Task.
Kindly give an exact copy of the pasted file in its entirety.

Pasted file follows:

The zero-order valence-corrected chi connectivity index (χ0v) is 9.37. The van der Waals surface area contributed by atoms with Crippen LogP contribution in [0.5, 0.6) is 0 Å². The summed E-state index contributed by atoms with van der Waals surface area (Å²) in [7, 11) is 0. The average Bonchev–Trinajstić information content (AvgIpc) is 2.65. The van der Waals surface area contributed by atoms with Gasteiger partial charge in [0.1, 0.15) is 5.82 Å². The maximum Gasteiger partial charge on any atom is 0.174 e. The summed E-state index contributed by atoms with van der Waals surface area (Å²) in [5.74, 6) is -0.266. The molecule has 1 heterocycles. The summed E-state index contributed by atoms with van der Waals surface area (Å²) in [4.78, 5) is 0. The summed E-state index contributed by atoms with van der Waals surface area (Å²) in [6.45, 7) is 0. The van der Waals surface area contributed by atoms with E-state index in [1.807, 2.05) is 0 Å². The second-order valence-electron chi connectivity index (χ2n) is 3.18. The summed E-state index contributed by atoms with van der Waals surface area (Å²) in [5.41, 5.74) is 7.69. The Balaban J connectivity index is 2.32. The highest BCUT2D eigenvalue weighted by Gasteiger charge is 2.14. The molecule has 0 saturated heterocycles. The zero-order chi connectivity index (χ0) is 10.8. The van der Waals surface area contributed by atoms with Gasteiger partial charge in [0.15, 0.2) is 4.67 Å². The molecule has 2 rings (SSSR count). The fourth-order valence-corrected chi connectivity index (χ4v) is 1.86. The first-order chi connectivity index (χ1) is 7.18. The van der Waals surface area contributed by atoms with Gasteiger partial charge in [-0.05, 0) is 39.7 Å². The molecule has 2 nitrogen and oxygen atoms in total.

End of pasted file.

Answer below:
The zero-order valence-corrected chi connectivity index (χ0v) is 9.37. The van der Waals surface area contributed by atoms with Crippen LogP contribution in [0.5, 0.6) is 0 Å². The summed E-state index contributed by atoms with van der Waals surface area (Å²) in [7, 11) is 0. The average Bonchev–Trinajstić information content (AvgIpc) is 2.65. The van der Waals surface area contributed by atoms with Gasteiger partial charge in [0.1, 0.15) is 5.82 Å². The maximum Gasteiger partial charge on any atom is 0.174 e. The summed E-state index contributed by atoms with van der Waals surface area (Å²) in [5.74, 6) is -0.266. The molecule has 1 heterocycles. The summed E-state index contributed by atoms with van der Waals surface area (Å²) in [4.78, 5) is 0. The summed E-state index contributed by atoms with van der Waals surface area (Å²) in [6.45, 7) is 0. The van der Waals surface area contributed by atoms with E-state index in [1.807, 2.05) is 0 Å². The second-order valence-electron chi connectivity index (χ2n) is 3.18. The summed E-state index contributed by atoms with van der Waals surface area (Å²) in [5.41, 5.74) is 7.69. The Balaban J connectivity index is 2.32. The highest BCUT2D eigenvalue weighted by Gasteiger charge is 2.14. The molecule has 0 saturated heterocycles. The zero-order chi connectivity index (χ0) is 10.8. The van der Waals surface area contributed by atoms with Gasteiger partial charge in [0.15, 0.2) is 4.67 Å². The molecule has 2 rings (SSSR count). The fourth-order valence-corrected chi connectivity index (χ4v) is 1.86. The first-order chi connectivity index (χ1) is 7.18. The van der Waals surface area contributed by atoms with Gasteiger partial charge in [-0.05, 0) is 39.7 Å². The molecule has 2 nitrogen and oxygen atoms in total.